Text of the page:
More than a shady spot to think
I love language! I find the etymology of words (the journey they have taken to get to where they are now) fascinating. When I taught a Laneway Learning class on sociolinguistics, I illustrated how the English language has changed over the last 1000 years using the example of the 23rd psalm:
King James Bible (1611)
The Lord is my shepherd, I shall not want.
He maketh me to lie down in green pastures.
He leadeth me beside the still waters*
MIddle English (1100-1500)
Our lord gouerneth, and nothyng shall defajlen to me.
In the sted of pastur he sett me ther.
He norissed me upon waters of fyllyng.
Old English (800-1066)
Drihten me raet, ne byth me nanes godes wan.
And he me geset on swythe good feohland.
And fedde me be waetera stathum.
Ref: The third chimpanzee: the evolution and future of the human animal
It's incredible to observe how unintelligible Old English is to present day English speakers. I am also proud to report that young women are the key agents in language change over time. It seems the legacy of my generation (Millennials) are words that demonstrate our love for our pets. My personal favourites are "zoomies" to describe a pet's frenetic random activity periods, "boop the snoot" as the action of affectionately touching the tip of your pet's nose and "floof" to refer to a pet with a particularly voluminous coat.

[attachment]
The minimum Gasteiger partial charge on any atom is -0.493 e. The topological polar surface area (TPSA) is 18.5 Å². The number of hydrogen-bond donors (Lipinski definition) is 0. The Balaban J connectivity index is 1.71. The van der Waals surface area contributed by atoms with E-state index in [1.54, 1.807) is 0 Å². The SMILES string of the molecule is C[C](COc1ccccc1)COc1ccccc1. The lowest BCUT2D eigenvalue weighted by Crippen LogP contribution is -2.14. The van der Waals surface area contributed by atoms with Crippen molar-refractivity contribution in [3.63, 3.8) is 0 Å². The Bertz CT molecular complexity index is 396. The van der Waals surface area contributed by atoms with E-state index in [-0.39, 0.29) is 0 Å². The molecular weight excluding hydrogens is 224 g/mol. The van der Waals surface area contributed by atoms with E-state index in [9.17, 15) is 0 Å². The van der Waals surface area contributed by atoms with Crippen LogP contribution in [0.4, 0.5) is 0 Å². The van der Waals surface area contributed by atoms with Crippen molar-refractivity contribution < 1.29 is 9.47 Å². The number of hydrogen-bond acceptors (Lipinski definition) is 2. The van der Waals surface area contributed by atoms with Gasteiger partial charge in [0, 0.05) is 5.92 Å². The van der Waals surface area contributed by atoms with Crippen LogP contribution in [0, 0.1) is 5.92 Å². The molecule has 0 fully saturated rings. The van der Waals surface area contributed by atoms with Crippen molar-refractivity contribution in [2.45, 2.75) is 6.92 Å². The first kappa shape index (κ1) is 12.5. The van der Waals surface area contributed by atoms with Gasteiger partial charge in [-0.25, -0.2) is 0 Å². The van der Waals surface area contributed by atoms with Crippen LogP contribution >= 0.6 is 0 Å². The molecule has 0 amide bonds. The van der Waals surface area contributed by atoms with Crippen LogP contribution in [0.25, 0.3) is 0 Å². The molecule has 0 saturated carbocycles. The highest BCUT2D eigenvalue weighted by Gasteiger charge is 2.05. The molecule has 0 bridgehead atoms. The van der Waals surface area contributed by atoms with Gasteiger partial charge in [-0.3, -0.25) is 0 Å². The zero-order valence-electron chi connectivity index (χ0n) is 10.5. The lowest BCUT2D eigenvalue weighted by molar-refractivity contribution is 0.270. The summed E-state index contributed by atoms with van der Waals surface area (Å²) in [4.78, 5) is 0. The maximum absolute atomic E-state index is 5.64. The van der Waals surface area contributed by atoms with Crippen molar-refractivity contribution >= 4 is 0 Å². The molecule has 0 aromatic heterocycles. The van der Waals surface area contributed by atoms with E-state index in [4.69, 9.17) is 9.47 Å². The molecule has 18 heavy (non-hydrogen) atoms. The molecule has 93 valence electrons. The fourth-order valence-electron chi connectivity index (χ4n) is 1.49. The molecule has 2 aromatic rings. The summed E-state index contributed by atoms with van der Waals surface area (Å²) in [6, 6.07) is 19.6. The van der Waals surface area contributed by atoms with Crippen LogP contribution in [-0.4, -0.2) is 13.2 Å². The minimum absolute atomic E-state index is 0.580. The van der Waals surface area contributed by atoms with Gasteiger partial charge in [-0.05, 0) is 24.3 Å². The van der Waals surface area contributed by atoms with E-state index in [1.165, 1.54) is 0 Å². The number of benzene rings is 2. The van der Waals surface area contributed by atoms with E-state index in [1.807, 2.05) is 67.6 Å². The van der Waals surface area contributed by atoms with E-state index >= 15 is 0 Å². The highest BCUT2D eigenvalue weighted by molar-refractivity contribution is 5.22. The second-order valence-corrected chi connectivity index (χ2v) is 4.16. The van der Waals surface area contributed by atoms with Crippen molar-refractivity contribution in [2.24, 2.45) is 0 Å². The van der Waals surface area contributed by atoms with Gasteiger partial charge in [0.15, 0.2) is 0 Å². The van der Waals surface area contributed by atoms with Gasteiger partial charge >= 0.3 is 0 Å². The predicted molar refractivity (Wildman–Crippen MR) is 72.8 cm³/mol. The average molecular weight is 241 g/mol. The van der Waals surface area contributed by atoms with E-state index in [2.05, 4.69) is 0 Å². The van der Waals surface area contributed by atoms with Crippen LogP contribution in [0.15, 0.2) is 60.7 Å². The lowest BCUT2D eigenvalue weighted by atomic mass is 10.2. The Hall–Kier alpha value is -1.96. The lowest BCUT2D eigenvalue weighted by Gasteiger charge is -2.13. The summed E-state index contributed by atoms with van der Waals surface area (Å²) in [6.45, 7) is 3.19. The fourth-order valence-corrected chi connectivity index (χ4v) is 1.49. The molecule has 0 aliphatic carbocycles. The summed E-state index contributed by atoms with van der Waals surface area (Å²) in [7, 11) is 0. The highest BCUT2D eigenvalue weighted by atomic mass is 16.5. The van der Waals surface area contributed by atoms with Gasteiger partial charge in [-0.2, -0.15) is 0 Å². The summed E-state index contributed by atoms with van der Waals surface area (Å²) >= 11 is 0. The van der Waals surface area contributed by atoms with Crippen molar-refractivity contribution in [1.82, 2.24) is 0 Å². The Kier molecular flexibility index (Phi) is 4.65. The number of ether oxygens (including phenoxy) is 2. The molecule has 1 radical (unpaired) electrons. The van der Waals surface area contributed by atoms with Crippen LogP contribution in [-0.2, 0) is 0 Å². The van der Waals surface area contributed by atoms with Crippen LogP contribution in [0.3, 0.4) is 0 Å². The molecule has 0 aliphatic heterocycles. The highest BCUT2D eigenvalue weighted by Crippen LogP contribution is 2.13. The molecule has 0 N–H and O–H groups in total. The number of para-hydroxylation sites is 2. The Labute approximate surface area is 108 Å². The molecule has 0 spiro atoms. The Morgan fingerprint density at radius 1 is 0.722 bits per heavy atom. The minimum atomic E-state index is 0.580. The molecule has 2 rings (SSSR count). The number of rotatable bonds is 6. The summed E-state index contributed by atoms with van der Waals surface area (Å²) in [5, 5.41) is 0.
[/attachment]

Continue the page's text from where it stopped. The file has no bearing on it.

Given my interest in language, you can only imagine the thought I put into naming my practice! I pictured sitting under an oak to engage in quiet contemplation and reflection; somewhere peaceful, where there is time to process the busyness of everyday life.
I also wanted to highlight the nurturing nature of my work and felt that under an oak, the acorn (of an idea, of confidence, of mentorship) could develop and grow. In his book The Soul's Code: In Search of Character and Calling, James Hillman describes his "acorn theory" - that all people already hold their potential inside themselves just as an acorn holds the "blueprints" to becoming an oak.
Oak trees also resonate with me because they are found in my ancestral countries of Eastern Europe: Lithuania and the Czech Republic. In Lithuanian pagan mythology, oak trees that were “touched” by Perkūnas (the god of lightning) were considered sacred. I was fortunate enough to visit the oldest oak tree in Lithuania in 2009, while traveling with the Melbourne Lithuanian Folk Dancing Group Gintaras (which translates to Amber - the Lithuanian gold of the Baltic Sea).
Standing with Stelmužė Oak
“Oldest oak in Lithuania, height 23m, girth 3.5m and age 1500 years”
Next time you connect with a word or an oak tree, I encourage you to spend some time with it. The internet provides a plethora of etymological information about most words but for particularly niche words, I recommend contacting a librarian at your local or state library (for me this is the State Library of Victoria). As for oak trees, they can be identified by their lobed leaves, acorns and small, scaly bark. Some will have a plaque to identify them or a website page about their history. Others will remain a mystery. That being said, I've never met an oak tree I didn't like.
Join me in the next blog entry, where I will explore familial connections to oak trees.
*Also the theme tune for the TV show the Vicar of Dibley
If you have any cultural connections to oak trees or stories of how you chose your practice name, I would love to hear. You can email me at firstname.lastname@example.org